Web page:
Students coordinate charter forum
At the Charter Act Forum sponsored by the First-Year Council Executive Board last night, students expressed questions and concerns about the proposed charter initiative.
Jan Cornell, president of the Staff Union at the University of Virginia, and Alex Stolar, chair of Legislative Affairs for Student Council, both spoke at the event.
"We thought it'd be a good idea to show legislators what we think of the act, especially for first years because we'll be the most affected by it," said organizer Laura E. Hussey, the director of legislative affairs for First-Year Council.
Around 20 students attended the event. Many personally knew the speakers or organizers.
Cornell opened the event saying that she was not for or against the charter, but thought that there was a need for more discussion.
"This is a radical, big piece of legislature that will affect the workers here, students, parents, everybody," Cornell said. "My role is not to be against it, but to worry about the effects of the charter. We don't know how this is going to affect anyone."
She said she was primarily concerned with the treatment of University employees under the initiative.
"I'm not sure that Thomas Jefferson would want a public institution to almost not be public anymore," Cornell said. University employees "wouldn't be public employees, but they wouldn't be in the private sector either -- they'd be on the fence."
Cornell encouraged students to write legislators expressing their feelings about the initiative.
When Stolar took the podium, he emphasized the unanimous Student Council vote in favor of the initiative.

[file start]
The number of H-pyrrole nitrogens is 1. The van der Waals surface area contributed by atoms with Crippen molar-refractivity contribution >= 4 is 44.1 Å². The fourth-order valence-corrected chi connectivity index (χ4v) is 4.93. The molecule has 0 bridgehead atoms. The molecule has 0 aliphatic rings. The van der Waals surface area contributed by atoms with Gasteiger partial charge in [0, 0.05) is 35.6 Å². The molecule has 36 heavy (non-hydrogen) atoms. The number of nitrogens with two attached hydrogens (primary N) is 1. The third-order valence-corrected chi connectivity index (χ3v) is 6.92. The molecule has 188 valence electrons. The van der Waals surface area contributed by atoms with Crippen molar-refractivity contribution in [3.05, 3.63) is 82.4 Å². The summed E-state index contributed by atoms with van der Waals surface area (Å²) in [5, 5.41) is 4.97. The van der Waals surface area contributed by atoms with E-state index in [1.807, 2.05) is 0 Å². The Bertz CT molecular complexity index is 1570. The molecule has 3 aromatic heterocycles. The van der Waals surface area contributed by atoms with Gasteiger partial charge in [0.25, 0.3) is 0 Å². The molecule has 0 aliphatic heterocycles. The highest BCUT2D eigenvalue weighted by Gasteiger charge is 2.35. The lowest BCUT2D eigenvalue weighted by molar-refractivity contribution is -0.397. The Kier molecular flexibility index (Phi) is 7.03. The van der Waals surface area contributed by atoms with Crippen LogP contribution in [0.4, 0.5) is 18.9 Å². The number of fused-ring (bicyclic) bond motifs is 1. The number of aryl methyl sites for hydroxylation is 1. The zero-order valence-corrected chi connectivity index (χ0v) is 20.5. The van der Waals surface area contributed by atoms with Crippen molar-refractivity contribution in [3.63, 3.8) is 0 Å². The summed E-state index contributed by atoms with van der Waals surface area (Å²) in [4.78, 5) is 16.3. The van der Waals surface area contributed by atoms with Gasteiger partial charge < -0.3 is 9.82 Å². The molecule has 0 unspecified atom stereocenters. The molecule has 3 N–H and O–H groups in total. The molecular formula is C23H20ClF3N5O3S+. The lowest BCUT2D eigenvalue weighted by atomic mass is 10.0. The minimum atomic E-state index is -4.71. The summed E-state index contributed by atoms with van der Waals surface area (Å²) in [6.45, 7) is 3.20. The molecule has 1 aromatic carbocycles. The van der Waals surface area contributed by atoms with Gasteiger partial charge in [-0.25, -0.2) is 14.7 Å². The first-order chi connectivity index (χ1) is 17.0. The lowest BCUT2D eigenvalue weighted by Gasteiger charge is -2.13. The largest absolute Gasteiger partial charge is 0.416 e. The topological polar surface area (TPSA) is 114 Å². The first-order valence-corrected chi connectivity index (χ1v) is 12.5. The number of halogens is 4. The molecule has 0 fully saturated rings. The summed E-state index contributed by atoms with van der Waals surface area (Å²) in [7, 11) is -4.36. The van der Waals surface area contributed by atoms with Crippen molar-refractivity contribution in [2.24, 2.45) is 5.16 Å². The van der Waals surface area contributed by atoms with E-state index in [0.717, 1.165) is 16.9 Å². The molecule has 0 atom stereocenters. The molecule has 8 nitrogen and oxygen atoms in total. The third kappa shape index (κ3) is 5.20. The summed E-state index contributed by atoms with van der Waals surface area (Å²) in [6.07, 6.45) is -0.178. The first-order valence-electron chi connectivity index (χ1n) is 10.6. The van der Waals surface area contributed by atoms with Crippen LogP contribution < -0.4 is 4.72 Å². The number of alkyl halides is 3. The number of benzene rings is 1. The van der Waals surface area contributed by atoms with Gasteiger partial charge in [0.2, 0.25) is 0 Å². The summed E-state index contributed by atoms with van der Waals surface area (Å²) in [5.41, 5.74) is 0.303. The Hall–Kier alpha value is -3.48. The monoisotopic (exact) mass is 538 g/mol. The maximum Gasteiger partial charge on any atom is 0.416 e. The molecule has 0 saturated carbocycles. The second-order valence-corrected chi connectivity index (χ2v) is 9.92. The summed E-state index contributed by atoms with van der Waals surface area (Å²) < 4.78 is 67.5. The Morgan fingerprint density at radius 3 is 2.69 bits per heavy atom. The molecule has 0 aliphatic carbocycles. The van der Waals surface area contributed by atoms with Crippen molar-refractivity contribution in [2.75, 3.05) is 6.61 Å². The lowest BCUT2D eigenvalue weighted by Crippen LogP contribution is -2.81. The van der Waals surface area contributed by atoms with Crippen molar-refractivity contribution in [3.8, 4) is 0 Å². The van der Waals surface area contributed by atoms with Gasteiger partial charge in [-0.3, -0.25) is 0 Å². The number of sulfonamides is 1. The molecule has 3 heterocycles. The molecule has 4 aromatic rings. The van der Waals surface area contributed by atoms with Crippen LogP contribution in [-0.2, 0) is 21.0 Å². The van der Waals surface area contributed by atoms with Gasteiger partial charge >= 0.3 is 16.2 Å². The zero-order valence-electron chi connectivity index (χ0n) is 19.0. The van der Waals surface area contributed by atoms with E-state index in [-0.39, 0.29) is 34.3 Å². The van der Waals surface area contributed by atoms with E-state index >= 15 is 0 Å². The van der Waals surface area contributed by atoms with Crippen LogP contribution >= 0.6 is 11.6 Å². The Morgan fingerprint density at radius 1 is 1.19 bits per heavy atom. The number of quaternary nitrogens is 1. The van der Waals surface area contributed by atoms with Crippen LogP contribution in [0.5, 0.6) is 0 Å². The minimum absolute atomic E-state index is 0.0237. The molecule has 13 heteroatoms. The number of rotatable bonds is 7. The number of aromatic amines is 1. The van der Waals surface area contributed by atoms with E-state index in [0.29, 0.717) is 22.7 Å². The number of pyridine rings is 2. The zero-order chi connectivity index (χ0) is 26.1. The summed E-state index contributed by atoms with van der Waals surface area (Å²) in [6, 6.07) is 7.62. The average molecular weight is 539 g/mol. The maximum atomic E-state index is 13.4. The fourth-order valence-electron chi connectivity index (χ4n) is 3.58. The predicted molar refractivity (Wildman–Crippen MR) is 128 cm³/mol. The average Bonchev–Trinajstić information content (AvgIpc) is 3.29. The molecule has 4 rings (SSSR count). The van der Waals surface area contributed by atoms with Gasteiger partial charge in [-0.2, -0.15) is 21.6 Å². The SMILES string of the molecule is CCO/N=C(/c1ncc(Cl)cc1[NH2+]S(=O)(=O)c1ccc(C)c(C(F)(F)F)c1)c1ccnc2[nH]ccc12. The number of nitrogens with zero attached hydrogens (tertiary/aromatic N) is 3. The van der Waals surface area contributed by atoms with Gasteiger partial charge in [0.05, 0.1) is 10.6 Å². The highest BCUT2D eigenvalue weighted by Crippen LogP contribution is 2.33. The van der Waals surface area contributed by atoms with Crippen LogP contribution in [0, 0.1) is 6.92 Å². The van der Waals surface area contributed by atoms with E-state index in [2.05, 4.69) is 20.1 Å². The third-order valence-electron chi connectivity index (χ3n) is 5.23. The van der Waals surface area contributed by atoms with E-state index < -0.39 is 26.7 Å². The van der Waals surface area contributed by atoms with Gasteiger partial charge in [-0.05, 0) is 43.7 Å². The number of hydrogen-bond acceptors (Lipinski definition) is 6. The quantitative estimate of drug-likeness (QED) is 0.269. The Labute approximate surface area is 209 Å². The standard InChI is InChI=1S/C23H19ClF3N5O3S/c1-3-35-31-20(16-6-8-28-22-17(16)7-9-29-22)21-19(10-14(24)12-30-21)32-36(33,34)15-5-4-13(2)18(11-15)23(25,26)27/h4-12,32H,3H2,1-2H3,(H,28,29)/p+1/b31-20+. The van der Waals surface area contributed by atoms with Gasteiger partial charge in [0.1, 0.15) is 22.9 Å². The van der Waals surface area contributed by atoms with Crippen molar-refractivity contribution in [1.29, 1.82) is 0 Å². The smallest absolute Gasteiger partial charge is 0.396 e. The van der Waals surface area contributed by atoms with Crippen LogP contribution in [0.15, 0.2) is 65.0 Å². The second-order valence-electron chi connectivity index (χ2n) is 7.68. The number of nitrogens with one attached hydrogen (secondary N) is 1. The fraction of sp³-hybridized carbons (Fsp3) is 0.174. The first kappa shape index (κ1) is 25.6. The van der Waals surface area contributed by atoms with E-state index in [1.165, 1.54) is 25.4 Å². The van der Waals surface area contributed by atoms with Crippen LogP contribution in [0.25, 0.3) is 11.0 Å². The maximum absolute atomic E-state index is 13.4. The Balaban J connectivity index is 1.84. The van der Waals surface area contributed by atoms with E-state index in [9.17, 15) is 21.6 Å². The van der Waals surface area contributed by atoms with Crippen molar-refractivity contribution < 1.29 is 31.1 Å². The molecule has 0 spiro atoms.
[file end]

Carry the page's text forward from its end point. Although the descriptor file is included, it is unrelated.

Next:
"We believe that the Board of Visitors should be able to do its job," Stolar said. "What Thomas Jefferson essentially said is that he wanted the University to be governed by the body corporate."
Stolar said that due to the University's consistent underfunding, he believed the initiative would adequately fund University programs and raise the quality of the institution. He also said the University's new program, Access U.Va., would continue to provide financially needy students with the money required in order to ensure that U.Va. remained affordable under the charter initiative.
For those able to pay, though, Stolar acknowledged that tuition would increase substantially.
"Your class will see those benefits," Stolar said. "You'll also be paying for it. However, I know that tuition rates are going up either way."
During the question and answer session following the presentations, students asked questions about diversity, specifics of the charter and potential application decline. Most questions concerned the proposed tuition increases.
"If tuition is going to increase that much, I might as well go to a private school," said first-year College student Kim Leonard.
Stolar did not dispute the potential tuition increases, yet said that the quality of the University would increase in turn. However, Cornell said she doubted the quality of the institution would grow to reflect potential tuition raises.
"All this is going to be on the back of you all, and the back of the employees," Cornell said. "And U.Va. is no Harvard, and it never will be."